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Trichomoniasis is an STI (sexually transmitted infection) – also known as a sexually transmitted disease (STD) – that is caused by the parasitic organism Trichomonas vaginalis. 

A couple at the doctor to discuss trichomoniasis

While it is more prevalent in women than men, men can become infected and pass the STI on to their sexual partners. 

Trichomoniasis has an incubation period (time between exposure and infection) of between five and 28 days. If trichomoniasis is contracted in pregnancy, women may have a higher risk of delivering their babies prematurely.

What are its symptoms?

Trichomoniasis symptoms in women include the following:

  • An odorous, off-colour (green or yellow) vaginal discharge that is profuse and frothy
  • Burning and itchiness in the genitalia
  • Pain during urination and intercourse

Symptoms in men include the following:

  • A mild discharge from the penis
  • A burning sensation during intercourse or after ejaculation
  • Irritation inside the penis

Trichomoniasis may present with little to no symptoms in its early stages, and men may present with no symptoms at all while infected.

How is it diagnosed? 

Trichomoniasis diagnosis will involve a physical examination by your doctor and will include taking a sample of vaginal fluid (in women) and urine (in men) to test for the presence of the parasite responsible for the infection. This parasite is more difficult to detect in men than in women. (Newer tests, known as antigen and nucleic amplification test can also be performed. These are faster and more accurate.)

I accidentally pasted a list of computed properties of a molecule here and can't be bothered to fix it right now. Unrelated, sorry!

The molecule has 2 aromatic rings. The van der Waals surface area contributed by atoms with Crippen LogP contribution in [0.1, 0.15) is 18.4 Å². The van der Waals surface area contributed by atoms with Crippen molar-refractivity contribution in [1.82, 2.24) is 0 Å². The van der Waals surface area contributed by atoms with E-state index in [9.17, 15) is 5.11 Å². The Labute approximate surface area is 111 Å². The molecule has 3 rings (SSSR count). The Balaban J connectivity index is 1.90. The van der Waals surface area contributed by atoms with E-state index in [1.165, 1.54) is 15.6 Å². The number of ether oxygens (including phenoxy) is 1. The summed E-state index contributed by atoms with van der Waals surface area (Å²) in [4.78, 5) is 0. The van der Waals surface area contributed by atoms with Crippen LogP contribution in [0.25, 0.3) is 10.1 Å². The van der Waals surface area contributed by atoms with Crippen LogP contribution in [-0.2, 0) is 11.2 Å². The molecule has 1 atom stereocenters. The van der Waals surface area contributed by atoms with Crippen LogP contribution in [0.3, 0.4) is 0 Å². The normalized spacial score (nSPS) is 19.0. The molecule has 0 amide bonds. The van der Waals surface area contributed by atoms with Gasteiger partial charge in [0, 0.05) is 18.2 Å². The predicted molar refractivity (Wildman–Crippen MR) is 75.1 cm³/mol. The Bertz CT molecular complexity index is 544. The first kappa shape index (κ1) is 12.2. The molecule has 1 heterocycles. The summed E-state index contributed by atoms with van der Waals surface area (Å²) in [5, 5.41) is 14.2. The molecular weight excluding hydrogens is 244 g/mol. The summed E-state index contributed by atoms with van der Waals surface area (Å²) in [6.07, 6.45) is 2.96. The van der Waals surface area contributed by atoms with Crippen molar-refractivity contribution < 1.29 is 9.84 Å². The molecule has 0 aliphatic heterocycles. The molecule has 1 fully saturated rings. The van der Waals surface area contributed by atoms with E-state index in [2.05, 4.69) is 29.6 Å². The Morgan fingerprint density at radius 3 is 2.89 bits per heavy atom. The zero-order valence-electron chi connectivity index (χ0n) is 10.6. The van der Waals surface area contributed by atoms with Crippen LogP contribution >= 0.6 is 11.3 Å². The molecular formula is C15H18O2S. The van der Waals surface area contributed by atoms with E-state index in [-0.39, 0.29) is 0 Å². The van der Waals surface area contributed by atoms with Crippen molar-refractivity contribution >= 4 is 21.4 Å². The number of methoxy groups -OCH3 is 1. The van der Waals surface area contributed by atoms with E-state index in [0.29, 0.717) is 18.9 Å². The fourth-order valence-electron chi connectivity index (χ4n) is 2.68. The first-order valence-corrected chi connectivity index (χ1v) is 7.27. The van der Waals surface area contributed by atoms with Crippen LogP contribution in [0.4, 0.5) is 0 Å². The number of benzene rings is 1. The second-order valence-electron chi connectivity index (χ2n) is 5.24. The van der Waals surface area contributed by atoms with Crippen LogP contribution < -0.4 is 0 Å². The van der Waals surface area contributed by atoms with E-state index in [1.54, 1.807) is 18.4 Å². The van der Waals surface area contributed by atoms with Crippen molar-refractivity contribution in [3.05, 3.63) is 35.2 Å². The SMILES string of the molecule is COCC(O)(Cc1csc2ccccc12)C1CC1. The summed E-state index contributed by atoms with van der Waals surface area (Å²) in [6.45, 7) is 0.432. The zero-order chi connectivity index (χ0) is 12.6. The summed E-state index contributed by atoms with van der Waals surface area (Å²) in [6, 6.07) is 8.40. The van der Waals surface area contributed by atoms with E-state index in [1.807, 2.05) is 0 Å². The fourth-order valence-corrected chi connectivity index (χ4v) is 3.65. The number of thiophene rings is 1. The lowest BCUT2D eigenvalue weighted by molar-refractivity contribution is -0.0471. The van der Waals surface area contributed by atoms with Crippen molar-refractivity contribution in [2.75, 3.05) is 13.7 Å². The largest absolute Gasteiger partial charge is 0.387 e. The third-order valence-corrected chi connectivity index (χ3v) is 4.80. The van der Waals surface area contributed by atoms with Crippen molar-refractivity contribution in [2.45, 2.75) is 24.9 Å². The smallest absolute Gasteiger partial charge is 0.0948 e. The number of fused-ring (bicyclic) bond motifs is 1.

What are your treatment options? 

Trichomoniasis treatment typically involves taking one megadose of metronidazole or tinidazole. Both partners should be treated to prevent reinfection. 

After treatment, abstinence for a week is recommended to allow the infection to clear. Alcohol should be avoided for 24 hours after taking metronidazole and 72 hours after tinidazole as it can cause severe nausea and vomiting. If there is a chance you may be pregnant, metronidazole is the only drug that should be taken. 

It is advised that you go for testing after three months even if you and your partner are symptom free.

Please note that the genital inflammation that results from trichomoniasis may increase a women’s risk of being infected with HIV/AIDS if exposed. 

If you are diagnosed with trichomoniasis or any other STI, it is advised that you inform your sexual partner(s) so that they can receive treatment. 

Can it be prevented? 

Reduce your risk of being infected with trichomoniasis by practising safe sex, and using a condom correctly. Other preventative measures include:

  • Limiting the number of sexual partners
  • Practising monogamy or abstinence

If you think that you may have been infected with an STI, avoid sexual contact and see your doctor. Having an existing sexually transmitted infection puts you at higher risk of HIV/AIDS infection.

How Clicks Clinics can help you

Unprotected sex increases your risk of HIV/AIDS. Clicks offers HIV testing and counselling at our clinics, call 0860 254 257 or book with Clicks Clinics online to make an appointment.

Shop online at Clicks.co.za for condoms

Don't be caught unawares – rather stock up on condoms here so that you can ensure you're practising safe sex at all times.

IMAGE CREDIT: 123rf.com

The accuracy of this information was checked and approved by physician Dr Thomas Blake in July 2016
Read More: HIV/AIDS Super Section